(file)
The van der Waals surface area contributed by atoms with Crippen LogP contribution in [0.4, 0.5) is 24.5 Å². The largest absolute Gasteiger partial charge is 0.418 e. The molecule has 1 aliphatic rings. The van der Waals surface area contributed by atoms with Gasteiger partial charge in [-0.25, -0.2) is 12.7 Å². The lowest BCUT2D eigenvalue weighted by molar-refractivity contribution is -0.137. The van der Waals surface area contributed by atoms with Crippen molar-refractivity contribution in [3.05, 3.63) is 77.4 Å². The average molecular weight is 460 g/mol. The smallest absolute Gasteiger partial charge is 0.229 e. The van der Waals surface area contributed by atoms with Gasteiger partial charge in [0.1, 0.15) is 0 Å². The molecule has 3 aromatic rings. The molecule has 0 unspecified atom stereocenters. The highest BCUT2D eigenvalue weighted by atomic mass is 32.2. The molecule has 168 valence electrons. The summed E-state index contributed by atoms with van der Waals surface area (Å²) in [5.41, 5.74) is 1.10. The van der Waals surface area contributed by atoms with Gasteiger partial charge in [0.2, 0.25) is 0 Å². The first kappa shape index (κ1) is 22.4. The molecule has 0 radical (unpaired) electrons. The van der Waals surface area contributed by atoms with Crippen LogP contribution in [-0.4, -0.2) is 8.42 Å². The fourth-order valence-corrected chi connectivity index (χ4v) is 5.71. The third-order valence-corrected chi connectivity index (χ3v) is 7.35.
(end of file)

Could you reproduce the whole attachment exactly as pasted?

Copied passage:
The van der Waals surface area contributed by atoms with Crippen LogP contribution in [0.4, 0.5) is 24.5 Å². The largest absolute Gasteiger partial charge is 0.418 e. The molecule has 1 aliphatic rings. The van der Waals surface area contributed by atoms with Gasteiger partial charge in [-0.25, -0.2) is 12.7 Å². The lowest BCUT2D eigenvalue weighted by molar-refractivity contribution is -0.137. The van der Waals surface area contributed by atoms with Crippen molar-refractivity contribution in [3.05, 3.63) is 77.4 Å². The average molecular weight is 460 g/mol. The smallest absolute Gasteiger partial charge is 0.229 e. The van der Waals surface area contributed by atoms with Gasteiger partial charge in [0.1, 0.15) is 0 Å². The molecule has 3 aromatic rings. The molecule has 0 unspecified atom stereocenters. The highest BCUT2D eigenvalue weighted by atomic mass is 32.2. The molecule has 168 valence electrons. The summed E-state index contributed by atoms with van der Waals surface area (Å²) in [5.41, 5.74) is 1.10. The van der Waals surface area contributed by atoms with Gasteiger partial charge in [0.2, 0.25) is 0 Å². The first kappa shape index (κ1) is 22.4. The molecule has 0 radical (unpaired) electrons. The van der Waals surface area contributed by atoms with Crippen LogP contribution in [-0.4, -0.2) is 8.42 Å². The fourth-order valence-corrected chi connectivity index (χ4v) is 5.71. The third-order valence-corrected chi connectivity index (χ3v) is 7.35.